However, if he discovers that he is doing this with just about every trade, he will lose money. This is because a swing trade usually has a low probability of success, but the expected reward is many times greater than the risk and that creates a positive Trader’s Equation. If he instead always accepts a profit that is not many times bigger than his risk, he will lose money over time with low probability trades, which most swing trades are.
Don’t turn a good swing into a scalp
If a trader always changes his mind and grabs a scalper’s profit, he is actually scalping, even though he thought that he was swinging. Plug some numbers into the Trader’s Equation. A typical swing setup has about a 40% chance of success. If the trader is risking 10 pips to make 10 pips, he will lose money. To make money on a scalp, a trader needs a high probability of success (60% or more) because his reward is usually about the size of his risk.
At any instant in any market, a trader can trade profitably by buying or shorting for a swing because the probability of success for a profitable long or short is rarely ever less than 40%. This means that if he manages his trade correctly and holds for a reward that is at least twice as large as his risk, he will make money over time. Traders should only scalp if the probability is 60% or higher.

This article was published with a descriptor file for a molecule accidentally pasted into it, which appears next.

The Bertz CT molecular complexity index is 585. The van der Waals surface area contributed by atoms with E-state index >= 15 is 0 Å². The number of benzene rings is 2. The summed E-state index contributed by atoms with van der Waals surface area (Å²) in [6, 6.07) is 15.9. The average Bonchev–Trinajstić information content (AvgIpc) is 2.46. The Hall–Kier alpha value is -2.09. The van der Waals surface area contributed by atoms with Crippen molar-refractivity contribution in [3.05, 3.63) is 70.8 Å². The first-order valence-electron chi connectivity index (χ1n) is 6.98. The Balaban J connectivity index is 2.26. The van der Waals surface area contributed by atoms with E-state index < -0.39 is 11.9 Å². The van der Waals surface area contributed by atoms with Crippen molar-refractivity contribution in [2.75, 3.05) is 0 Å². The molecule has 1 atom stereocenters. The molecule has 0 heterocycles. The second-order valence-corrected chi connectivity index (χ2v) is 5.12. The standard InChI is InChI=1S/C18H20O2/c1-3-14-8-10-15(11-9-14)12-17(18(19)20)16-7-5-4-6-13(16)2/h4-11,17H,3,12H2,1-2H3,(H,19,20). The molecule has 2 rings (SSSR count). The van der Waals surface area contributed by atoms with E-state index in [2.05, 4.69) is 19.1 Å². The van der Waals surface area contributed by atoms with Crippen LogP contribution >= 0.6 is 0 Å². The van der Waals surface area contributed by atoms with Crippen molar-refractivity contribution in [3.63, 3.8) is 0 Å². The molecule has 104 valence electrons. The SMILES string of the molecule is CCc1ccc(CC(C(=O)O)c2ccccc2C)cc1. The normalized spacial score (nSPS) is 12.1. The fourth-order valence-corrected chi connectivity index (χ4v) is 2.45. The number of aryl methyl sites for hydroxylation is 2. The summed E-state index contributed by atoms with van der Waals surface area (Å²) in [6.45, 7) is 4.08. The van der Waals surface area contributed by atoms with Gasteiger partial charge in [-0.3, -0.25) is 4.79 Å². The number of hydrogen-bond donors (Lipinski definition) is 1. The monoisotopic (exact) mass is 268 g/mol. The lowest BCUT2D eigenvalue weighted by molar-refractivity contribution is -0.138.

Most traders need to swing trade
Most traders cannot consistently maintain this high a probability and therefore should swing all of their trades (my definition of a swing is any trade where your intended reward is at least twice as big as your risk). It is important to note that some experienced scalpers win more than 90% of the time, but this is rare, and usually involves scaling into and out of positions.
Many experienced traders scale into trades to greatly increase the probability of their position. However, beginners should be very careful about this because they almost always scale into the wrong trades.
A common example is scaling into what they believe is a pullback when they do not realize that it is actually a reversal. They can quickly lose far more money than they imagined was possible, but that makes sense. If you are trying to get more probability, you have to pay for it with some combination of increased risk or reduced reward.
Good is good enough
Find out who you are and be happy that you can do all that you can do. A baseball player does not have to be a home run hitter to get in the Hall of Fame. If he consistently hits lots of singles, he will get there. You do not have to be the best to be rich, but you have to be happy, consistent, and disciplined to achieve your goal.
Thank you for reading my How To Trade Price Action manual.